Scott Thompson was let go this week as CEO of Yahoo for falsely claiming to have earned a bachelor's degree in computer science. I need not rehash the events, which played out in the headlines for the last ten days, nor need I enter into the ethics of the matter. But I do have to chuckle at Thompson's choice of embellishment: A degree in computer science is probably the one credential in our field that is well defined and easily verified. Had he instead chosen to claim he was a computer scientist or a software engineer, no hedge fund manager could have ever ousted him for a false claim.
Actually, computer scientist, while still rather undefined, does suggest a course of study in computer science. If you look at the kinds of articles published by computer scientists, they tend to be academic papers explaining research in narrow niches. At least, that's what the field has evolved to. It might have made more sense for computer science to have evolved into the hardware engineering in computers. As Edsger Dijkstra once observed, "Computer science is no more about computers than astronomy is about telescopes." And he's exactly right, the name suggests a principal focus on the hardware, rather than on its actual calling software.
While computer science is a poorly defined term, software engineering is not. Software engineering is accurately explained in Wikipedia as "the application of a systematic, disciplined, quantifiable approach to the development, operation, and maintenance of software." As most of you know, it has come primarily to mean the study of quality in software. But in an odd historical quirk, "software engineer" is a title that, in the U.S., can be accorded to most any programmer. There is no formal standard, no certification needed, and in almost all cases the "engineer" need know absolutely nothing about software engineering.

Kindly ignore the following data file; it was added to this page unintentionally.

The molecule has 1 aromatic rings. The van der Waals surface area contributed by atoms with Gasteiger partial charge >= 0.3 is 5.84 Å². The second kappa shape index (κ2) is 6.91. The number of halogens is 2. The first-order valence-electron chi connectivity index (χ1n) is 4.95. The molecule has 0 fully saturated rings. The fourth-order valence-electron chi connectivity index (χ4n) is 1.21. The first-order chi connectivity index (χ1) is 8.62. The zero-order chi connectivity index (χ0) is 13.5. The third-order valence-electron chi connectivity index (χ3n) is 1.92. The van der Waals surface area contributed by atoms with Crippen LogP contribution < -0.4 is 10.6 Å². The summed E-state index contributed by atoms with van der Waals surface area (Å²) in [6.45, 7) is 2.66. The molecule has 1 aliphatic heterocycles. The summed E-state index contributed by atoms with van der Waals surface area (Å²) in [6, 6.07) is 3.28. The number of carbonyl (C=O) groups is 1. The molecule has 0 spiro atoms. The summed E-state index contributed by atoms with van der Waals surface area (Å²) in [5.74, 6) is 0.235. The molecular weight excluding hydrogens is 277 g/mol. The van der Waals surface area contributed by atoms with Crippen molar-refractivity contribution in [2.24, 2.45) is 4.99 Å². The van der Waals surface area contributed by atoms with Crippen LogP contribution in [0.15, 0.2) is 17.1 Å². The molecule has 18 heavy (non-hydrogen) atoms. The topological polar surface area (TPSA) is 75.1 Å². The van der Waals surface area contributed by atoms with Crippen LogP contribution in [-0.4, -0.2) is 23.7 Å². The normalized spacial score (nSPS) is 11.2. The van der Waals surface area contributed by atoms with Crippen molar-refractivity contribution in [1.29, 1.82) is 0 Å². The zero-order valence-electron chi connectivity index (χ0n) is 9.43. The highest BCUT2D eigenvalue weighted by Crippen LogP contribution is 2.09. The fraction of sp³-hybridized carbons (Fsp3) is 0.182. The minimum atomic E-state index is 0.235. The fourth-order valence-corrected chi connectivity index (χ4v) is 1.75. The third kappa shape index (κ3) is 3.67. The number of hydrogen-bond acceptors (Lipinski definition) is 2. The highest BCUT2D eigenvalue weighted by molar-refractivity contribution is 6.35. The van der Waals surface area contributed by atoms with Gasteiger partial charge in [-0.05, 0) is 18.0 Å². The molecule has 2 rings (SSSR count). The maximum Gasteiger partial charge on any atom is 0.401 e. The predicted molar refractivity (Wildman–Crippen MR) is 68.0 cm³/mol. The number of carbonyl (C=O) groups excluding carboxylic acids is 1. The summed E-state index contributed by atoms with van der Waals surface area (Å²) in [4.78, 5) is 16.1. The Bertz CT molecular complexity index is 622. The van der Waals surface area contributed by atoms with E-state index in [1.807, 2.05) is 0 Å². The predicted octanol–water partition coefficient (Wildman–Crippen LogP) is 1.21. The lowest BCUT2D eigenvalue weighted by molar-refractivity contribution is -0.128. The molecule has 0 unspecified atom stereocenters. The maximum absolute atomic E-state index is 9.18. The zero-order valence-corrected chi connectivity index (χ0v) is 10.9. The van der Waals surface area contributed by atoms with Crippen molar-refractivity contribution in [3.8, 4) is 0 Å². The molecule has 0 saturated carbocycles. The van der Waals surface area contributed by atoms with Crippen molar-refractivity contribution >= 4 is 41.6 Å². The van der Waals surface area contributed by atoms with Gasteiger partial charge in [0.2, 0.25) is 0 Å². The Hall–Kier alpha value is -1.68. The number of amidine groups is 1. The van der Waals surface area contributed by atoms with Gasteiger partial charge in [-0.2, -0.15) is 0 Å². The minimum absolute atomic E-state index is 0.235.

A look through help wanted positions for software engineers shows few openings (to speak of, none) that require anything more than programming experience. The range of experience is more controlled by the word "senior" in the title than by the presence of "engineer." In the listings I examined, I found none not a single one that required experience in software engineering. As such, the title of "software engineer" is something of a conceit, a euphemism for someone with better than code-slinger skills. Or does it require even that?
"Software engineer" is only the latest term to undergo this peculiar disconnection from the reality it implies. In earlier generations, the title of "analyst" was the favored term. In the data-processing world of yore, the entry level was "programmer." When a change of title was needed to reflect tenure, the programmer was elevated to a "programmer/analyst." Then ultimately, an "analyst." This metamorphosis might have implied that programming was an activity the employee had finally left behind. But in fact, most analysts did even more programming than their more junior brethren. Analysis was not often a large part of the job, except insofar as some of positions did require analysis as an adjunct to programming.
While I think the industry would benefit from some kind of requirements for programming titles, I enjoy the looseness of the terms because they reflect a unique aspect of programming: the value of the self-taught individual. It's not considered astonishing that Bill Gates, Mark Zuckerberg, and other famous hackers who dropped out of college still succeeded on their programming chops. And it's not peculiar at all for them to discuss programming with Ph.D.'s in computer science. The industry is based on merit rather than academic credentials. The secondary standing of such academic credentials bleeds into the employment listings, which invariably ask for a computer-science degree "or equivalent." The ill-defined "equivalent" affords plenty of room for candidates with demonstrated coding prowess but lacking the academic formation. In sum, all are welcome to the party. And with that in mind, I raise my pen to you, dear readers software engineers all!